The Chinese government is building a $62 billion South-North Water Transfer Project. The project would divert 44.8 billion cubic meters of water per year from the Yangtze River in southern China to the Yellow River Basin in arid northern China.
This is equivalent to nearly half the amount of water consumed in California annually. It will also displace hundreds of thousands of people. An estimated 330,000 people were recently being relocated for the expansion of the Danjiangkou reservoir, which marks the beginning of the project’s middle route. While the resettlement program included some improvements over the Three Gorges Project, it was eventually carried out against the resistance of affected people.
The project is being built in an attempt to curb the over-withdrawal of groundwater and supply more water to industry, cities, and China’s breadbasket in the north. The government plans to complete the Eastern and Central Routes by 2013/14 and the controversial Western Route by 2050.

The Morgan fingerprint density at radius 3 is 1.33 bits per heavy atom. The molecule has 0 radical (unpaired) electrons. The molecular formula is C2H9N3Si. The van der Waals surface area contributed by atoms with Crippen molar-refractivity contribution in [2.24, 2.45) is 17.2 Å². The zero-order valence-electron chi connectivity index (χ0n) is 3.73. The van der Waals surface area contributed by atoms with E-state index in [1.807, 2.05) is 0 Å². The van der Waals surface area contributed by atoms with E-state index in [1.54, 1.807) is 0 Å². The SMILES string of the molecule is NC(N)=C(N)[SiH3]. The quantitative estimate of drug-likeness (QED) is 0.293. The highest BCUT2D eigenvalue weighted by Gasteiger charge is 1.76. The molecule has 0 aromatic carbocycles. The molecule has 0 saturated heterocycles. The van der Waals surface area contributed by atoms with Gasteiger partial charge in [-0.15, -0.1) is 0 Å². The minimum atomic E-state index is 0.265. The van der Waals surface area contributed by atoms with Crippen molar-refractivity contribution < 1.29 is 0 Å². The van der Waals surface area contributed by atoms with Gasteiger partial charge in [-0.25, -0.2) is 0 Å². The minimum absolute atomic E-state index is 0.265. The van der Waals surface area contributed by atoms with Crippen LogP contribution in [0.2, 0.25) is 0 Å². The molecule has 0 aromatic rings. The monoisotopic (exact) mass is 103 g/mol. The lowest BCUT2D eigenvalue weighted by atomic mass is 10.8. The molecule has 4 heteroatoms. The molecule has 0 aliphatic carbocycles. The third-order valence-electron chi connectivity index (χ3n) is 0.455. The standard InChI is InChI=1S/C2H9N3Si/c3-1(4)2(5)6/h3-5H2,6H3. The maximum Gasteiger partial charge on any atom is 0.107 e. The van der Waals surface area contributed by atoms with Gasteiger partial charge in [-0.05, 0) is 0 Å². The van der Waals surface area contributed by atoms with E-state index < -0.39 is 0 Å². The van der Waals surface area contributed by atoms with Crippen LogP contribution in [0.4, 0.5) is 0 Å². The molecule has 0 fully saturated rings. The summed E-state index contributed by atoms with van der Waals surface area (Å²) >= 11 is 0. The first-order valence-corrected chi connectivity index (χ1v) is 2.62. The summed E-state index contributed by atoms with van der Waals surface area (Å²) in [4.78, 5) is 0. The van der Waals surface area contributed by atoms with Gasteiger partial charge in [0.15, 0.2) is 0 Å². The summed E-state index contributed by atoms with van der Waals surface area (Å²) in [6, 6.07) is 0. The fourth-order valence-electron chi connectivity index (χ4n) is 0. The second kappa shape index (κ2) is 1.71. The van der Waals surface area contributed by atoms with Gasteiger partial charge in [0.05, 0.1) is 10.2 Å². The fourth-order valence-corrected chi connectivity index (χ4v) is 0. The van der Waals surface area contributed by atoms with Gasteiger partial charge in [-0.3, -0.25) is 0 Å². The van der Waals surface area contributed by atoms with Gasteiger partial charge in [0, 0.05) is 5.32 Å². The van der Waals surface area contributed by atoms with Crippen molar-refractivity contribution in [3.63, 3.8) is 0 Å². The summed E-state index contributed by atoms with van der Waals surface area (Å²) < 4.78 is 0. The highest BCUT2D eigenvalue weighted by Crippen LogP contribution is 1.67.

Climate change, water pollution, and frequent droughts are exerting huge pressures on major northern cities such as Beijing and Tianjin.
Recent droughts illustrated that Central China has no excess water that could be transferred to the thirsty North. In the spring of 2011, water levels in the Han river and Danjiangkou reservoir fell so low that people did not have sufficient water for drinking and sowing their crops – let alone for sending to Beijing.
Many are concerned that the project could exacerbate water pollution problems. Pollution from factories along the Eastern Route may render the water unfit to drink. Meanwhile, the diversion of water from the Yangtze River Basin to the north is likely to exacerbate pollution problems on the Yangtze – problems that have worsened since the construction of the Three Gorges Dam.
Some experts argue that conservation and increasing water use efficiency can help mitigate China’s water problems without jeopardizing the environment displacing large population groups.